Understanding the OSCE means understanding the freedoms and stability we now take for granted. The principles agreed in 1975 have shaped our political culture in ways considered truly pioneering at the time.
The Helsinki Final Act was a settlement on the territorial integrity of European states during the Cold War. But more than that, it linked the security of the international system with environmental sustainability, economic opportunity and human rights. Agreement was forged on the “freedom of thought, conscience, religion or belief, for all without distinction as to race, sex, language or religion,” and provided for equality for national minorities.
The boldness of this gesture encouraged a wave of grassroots activism across Europe, with citizens taking control of their responsibility to hold their governments true to their promises. Some of these Helsinki groups are still around today, and many of the others joined together to form what is now known as Human Rights Watch, an internationally-renowned NGO.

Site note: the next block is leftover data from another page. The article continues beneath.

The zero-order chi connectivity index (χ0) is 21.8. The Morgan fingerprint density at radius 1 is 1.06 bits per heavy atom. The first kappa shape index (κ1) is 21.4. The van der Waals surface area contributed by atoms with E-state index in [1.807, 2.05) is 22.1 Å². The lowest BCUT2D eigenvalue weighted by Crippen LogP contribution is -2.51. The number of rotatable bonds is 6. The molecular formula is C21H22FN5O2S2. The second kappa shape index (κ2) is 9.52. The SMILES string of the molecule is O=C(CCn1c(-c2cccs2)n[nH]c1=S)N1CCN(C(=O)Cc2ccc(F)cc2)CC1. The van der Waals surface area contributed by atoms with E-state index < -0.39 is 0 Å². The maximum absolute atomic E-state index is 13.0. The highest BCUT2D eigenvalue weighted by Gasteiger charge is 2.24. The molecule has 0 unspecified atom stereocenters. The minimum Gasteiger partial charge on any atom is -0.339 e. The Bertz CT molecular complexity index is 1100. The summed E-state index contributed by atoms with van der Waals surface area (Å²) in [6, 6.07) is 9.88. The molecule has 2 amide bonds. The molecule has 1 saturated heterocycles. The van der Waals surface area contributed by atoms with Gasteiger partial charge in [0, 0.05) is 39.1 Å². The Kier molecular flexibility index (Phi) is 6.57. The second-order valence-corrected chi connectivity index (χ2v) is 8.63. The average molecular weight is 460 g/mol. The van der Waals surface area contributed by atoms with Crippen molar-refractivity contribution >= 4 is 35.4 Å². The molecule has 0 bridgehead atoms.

This framework became the primary way for the participating States to address security concerns within its region, based on principles of the peaceful settlement of disputes and the equality of sovereign states. This commitment to consensus, to politically-binding agreement, set the stage for an expansion of the notion of what security really means.
It was in the early 1990s, in Copenhagen, and at summits in Paris and Budapest, that the Organization was established as a permanent feature of Europe’s security regime, with a secretariat and an office dedicated to ensuring security by holding states accountable to their promise to free and fair elections.
As time has passed further commitments have been made, international co-operation has deepened and the Organization has developed. Time and again the participating States of the OSCE have reaffirmed their commitments to peace and prosperity, to democracy and co-operation, and in doing so, have ensured the security of their peoples.